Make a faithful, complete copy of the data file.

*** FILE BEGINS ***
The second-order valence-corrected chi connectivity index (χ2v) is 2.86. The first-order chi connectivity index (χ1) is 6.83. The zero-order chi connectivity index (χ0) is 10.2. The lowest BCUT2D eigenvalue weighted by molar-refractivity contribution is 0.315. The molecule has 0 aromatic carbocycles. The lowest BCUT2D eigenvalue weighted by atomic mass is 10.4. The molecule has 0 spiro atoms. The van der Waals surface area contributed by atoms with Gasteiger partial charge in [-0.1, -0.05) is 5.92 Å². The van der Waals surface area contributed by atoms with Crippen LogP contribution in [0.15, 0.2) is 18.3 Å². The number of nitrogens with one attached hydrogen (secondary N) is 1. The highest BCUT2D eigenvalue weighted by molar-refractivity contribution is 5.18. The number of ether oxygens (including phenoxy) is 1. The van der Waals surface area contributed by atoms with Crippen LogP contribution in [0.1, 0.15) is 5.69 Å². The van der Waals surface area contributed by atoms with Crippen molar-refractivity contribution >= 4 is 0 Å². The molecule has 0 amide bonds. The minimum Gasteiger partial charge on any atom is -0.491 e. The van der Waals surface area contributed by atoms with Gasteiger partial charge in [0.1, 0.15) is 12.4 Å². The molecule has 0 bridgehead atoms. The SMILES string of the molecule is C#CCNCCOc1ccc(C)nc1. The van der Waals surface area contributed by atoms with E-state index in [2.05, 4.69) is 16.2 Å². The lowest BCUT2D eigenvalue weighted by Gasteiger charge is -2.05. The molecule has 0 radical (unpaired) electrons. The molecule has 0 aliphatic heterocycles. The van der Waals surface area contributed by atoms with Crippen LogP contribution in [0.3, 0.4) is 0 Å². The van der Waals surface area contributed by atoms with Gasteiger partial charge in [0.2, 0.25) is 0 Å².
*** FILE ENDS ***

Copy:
The second-order valence-corrected chi connectivity index (χ2v) is 2.86. The first-order chi connectivity index (χ1) is 6.83. The zero-order chi connectivity index (χ0) is 10.2. The lowest BCUT2D eigenvalue weighted by molar-refractivity contribution is 0.315. The molecule has 0 aromatic carbocycles. The lowest BCUT2D eigenvalue weighted by atomic mass is 10.4. The molecule has 0 spiro atoms. The van der Waals surface area contributed by atoms with Gasteiger partial charge in [-0.1, -0.05) is 5.92 Å². The van der Waals surface area contributed by atoms with Crippen LogP contribution in [0.15, 0.2) is 18.3 Å². The number of nitrogens with one attached hydrogen (secondary N) is 1. The highest BCUT2D eigenvalue weighted by molar-refractivity contribution is 5.18. The number of ether oxygens (including phenoxy) is 1. The van der Waals surface area contributed by atoms with Crippen LogP contribution in [0.1, 0.15) is 5.69 Å². The van der Waals surface area contributed by atoms with Crippen molar-refractivity contribution >= 4 is 0 Å². The molecule has 0 amide bonds. The minimum Gasteiger partial charge on any atom is -0.491 e. The van der Waals surface area contributed by atoms with Gasteiger partial charge in [0.1, 0.15) is 12.4 Å². The molecule has 0 bridgehead atoms. The SMILES string of the molecule is C#CCNCCOc1ccc(C)nc1. The van der Waals surface area contributed by atoms with E-state index in [2.05, 4.69) is 16.2 Å². The lowest BCUT2D eigenvalue weighted by Gasteiger charge is -2.05. The molecule has 0 radical (unpaired) electrons. The molecule has 0 aliphatic heterocycles. The van der Waals surface area contributed by atoms with Crippen LogP contribution in [0.3, 0.4) is 0 Å². The van der Waals surface area contributed by atoms with Gasteiger partial charge in [0.2, 0.25) is 0 Å².